Youth Month: Double graduate Thandeka Kubheka furthers her studies as job market woes deepen

Thandeka Kubheka is now doing Honours at the Vaal University of Technology. She plans to continue with her Masters if she doesn’t get a job. Photo:Supplied

Thandeka Kubheka is now doing Honours at the Vaal University of Technology. She plans to continue with her Masters if she doesn’t get a job. Photo:Supplied

Published Jun 13, 2023


Pretoria - A two-time graduate who wanted to escape the stress of unemployment, has decided to further her studies by pursuing her honours degree instead of sitting at home, doing nothing.

Thandeka Kubheka, 32, is a two time correctional service management graduate from the Tshwane University of Technology.

“I don’t come from a privileged background, I lost my mom at a very young age. So when I went to tertiary, I thought I’m taking the right step and this step will at least fix certain areas in my life,” said Kubheka, who has so far failed to secure employment.

Kubheka is one of millions of young South Africans who are struggling to find gainful employment in South Africa.

She is now pursuing her honours degree at the Vaal University of Technology, a decision she took after she realised she was being overlooked when applying for work opportunities.

The 32-year-old from Kwaggafointen in Mpumalanga explained to IOL that she fell pregnant during her matric year and took time to raise her son before pursuing her studies in her twenties.

“I fell pregnant just when I was about to finish my matric, so it only made sense to raise my son first before I thought about university.

“In 2017, I registered at TUT and finished my diploma in record time and passed with cum laude. I was certain my performance will speak for me when applying for an internship, but I was in for a surprise. I didn’t even get a callback for an interview.

“I then decided to do my advanced diploma... I also finished it in record time and graduated in 2022, but up until now, l haven’t secured anything, even a mere internship just to get that training, nothing,” she said.

Kubheka course at the time did not require students to secure internships before graduating.

“They only changed things after we left, now its a requirement... We also wanted that for us but unfortunately it was only implemented after we had left,” she explained.

Kubheka said during the pandemic, she was part of the 300 000 teacher assistants programme that hired youths in an effort to provide opportunities and experience to young people with tertiary education.

“It was better than nothing, I did that for a year and after it was finished, I found myself unemployed again, sitting at home with nothing to occupy me.

“I even got tired of reading, it was no longer fun. And it’s not like I wasn’t applying, I’ve been applying, it’s just hard to get something in this country, even a call to an interview is a myth,” she said sounding despondent.

According to Kubheka, her qualification only secures her employment at the Department of Correctional Services.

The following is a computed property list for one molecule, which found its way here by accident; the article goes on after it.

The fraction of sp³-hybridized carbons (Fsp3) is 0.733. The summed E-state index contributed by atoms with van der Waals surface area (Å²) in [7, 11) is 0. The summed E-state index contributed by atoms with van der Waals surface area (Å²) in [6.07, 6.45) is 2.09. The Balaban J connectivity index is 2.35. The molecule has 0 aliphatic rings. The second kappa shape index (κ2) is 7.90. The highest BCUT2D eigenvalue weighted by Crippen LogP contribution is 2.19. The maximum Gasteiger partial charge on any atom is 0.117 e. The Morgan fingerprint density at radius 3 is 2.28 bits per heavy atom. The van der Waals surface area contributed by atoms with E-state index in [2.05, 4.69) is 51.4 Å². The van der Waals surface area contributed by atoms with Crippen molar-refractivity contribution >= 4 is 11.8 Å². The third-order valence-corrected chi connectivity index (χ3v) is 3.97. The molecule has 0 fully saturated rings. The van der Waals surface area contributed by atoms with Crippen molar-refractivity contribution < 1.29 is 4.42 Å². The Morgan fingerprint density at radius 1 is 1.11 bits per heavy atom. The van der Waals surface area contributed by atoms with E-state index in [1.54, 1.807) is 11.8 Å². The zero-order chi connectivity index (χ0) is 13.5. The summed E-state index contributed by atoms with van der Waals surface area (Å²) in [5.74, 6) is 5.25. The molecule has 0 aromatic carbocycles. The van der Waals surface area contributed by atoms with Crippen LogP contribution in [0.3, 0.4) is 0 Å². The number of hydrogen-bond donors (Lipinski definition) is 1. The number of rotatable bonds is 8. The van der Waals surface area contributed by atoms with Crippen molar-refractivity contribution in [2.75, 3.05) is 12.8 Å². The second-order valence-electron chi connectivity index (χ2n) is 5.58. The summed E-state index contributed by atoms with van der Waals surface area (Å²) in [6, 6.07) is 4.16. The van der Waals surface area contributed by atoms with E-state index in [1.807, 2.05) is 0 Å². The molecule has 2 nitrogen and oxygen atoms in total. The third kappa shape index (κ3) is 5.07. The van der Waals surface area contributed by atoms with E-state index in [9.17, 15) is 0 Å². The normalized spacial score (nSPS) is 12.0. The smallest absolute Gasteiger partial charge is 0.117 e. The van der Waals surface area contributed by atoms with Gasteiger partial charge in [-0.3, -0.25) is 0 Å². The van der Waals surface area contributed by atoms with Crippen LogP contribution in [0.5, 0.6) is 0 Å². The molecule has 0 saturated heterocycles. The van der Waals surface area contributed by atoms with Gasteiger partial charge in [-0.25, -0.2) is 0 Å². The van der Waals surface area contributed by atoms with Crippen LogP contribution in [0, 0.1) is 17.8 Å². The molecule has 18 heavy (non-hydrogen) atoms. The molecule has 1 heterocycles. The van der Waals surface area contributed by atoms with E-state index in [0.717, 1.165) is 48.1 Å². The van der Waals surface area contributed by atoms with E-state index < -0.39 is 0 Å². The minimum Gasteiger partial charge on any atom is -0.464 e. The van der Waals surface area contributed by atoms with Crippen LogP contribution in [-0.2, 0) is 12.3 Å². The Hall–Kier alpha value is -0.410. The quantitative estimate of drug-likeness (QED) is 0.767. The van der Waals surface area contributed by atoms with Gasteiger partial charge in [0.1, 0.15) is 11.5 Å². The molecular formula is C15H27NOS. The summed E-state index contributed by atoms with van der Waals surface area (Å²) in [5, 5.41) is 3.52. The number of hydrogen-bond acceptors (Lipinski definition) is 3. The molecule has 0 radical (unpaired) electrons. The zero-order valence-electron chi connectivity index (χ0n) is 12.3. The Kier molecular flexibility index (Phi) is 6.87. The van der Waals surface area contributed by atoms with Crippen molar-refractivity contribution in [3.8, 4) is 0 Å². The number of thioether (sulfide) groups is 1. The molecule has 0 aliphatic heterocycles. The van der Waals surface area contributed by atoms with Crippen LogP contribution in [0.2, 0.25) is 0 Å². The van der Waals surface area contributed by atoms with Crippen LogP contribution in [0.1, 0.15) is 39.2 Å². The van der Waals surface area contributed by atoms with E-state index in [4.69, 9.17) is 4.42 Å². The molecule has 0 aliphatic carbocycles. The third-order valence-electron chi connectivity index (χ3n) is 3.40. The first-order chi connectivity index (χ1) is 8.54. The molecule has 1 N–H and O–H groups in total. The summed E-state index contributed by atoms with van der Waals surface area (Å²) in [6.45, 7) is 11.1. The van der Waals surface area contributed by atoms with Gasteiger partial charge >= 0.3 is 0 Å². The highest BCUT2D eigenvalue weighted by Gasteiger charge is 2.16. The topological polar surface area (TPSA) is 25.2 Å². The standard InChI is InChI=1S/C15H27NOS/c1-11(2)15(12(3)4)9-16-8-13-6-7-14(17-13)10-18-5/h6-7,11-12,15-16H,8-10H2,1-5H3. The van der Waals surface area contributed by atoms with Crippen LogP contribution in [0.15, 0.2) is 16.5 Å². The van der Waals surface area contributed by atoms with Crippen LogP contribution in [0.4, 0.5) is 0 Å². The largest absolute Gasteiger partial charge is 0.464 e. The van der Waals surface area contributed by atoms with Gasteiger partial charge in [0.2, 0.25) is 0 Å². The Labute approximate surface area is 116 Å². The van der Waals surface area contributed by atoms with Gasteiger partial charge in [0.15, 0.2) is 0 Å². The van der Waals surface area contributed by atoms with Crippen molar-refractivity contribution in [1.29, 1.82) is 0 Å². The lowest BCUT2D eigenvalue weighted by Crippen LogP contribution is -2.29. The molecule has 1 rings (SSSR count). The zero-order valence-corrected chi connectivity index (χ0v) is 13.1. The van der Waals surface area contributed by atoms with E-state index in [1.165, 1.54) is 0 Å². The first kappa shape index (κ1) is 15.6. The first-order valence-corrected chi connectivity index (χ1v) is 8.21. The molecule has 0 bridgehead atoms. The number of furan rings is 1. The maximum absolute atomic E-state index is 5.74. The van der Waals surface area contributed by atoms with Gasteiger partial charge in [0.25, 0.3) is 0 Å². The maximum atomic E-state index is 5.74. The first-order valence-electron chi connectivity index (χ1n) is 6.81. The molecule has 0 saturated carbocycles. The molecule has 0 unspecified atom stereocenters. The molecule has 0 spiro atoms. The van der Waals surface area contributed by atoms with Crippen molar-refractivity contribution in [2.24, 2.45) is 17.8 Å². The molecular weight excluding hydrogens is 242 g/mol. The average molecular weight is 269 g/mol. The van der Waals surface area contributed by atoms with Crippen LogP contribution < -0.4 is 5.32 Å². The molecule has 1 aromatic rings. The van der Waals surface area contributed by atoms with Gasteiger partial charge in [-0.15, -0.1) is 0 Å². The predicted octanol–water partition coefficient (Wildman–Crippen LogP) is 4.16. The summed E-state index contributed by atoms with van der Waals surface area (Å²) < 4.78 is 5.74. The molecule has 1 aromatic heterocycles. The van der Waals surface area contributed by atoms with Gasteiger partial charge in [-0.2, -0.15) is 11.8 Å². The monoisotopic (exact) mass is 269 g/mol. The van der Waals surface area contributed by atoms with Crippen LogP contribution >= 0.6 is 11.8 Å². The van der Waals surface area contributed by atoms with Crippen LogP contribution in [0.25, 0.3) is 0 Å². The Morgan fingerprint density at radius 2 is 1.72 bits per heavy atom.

“I’m not only restricted to being a prison warden, I have other opportunities within the department, I can do admin, be a probation officer, case manager, a counsellor and other things within the field.”

She said she applied for positions which were advertised at the department three times.

“I first applied when I was doing my second year and applied twice again after graduating, unfortunately all my applications were unsuccessful.”

In an attempt to mitigate her situation, Kubheka said she tried selling ice-cream to generate some income, but the business died a slow death due to load shedding.

To escape the stress, Kubheka said she decided to further her studies and registered at the Vaal University of Technology.

“I wanted to take a break and focus on something else, even getting a job for something I didn’t study for would have been better. But unfortunately this country has nothing to offer.

“So I went back to school to avoid idling around because it’s also stressful. Also, education is never a waste, if this country doesn’t recognise me, at least I stand a chance in other countries that employ ambitious South Africans like me,” she added.

Kubheka hopes to secure a job while studying and if she doesn’t, she says she will continue studying.

“I will do my Masters which will also at least offer me an opportunity to become a lecturer. I’ve worked as a tutor while studying at TUT, so I guess doing it on a professional level won’t be such a bad idea.”

Unemployment among graduates in South Africa is far worse now than it was a decade ago.

According to PwC, an international accounting firm, the main reason for unemployment among graduates in South Africa was a skills mismatch between companies and graduates.

“Large numbers of employers in Africa are citing inadequately-skilled workforces as a major constraint to business expansion and growth as a result of a mismatch between the number of young educated job seekers and the availability of formal, high-quality jobs and young people being inadequately-prepared for future job roles,” said the company.

PwC said the continent had great potential for high labour force participation, but the creation of quality formal sector jobs remained a challenge.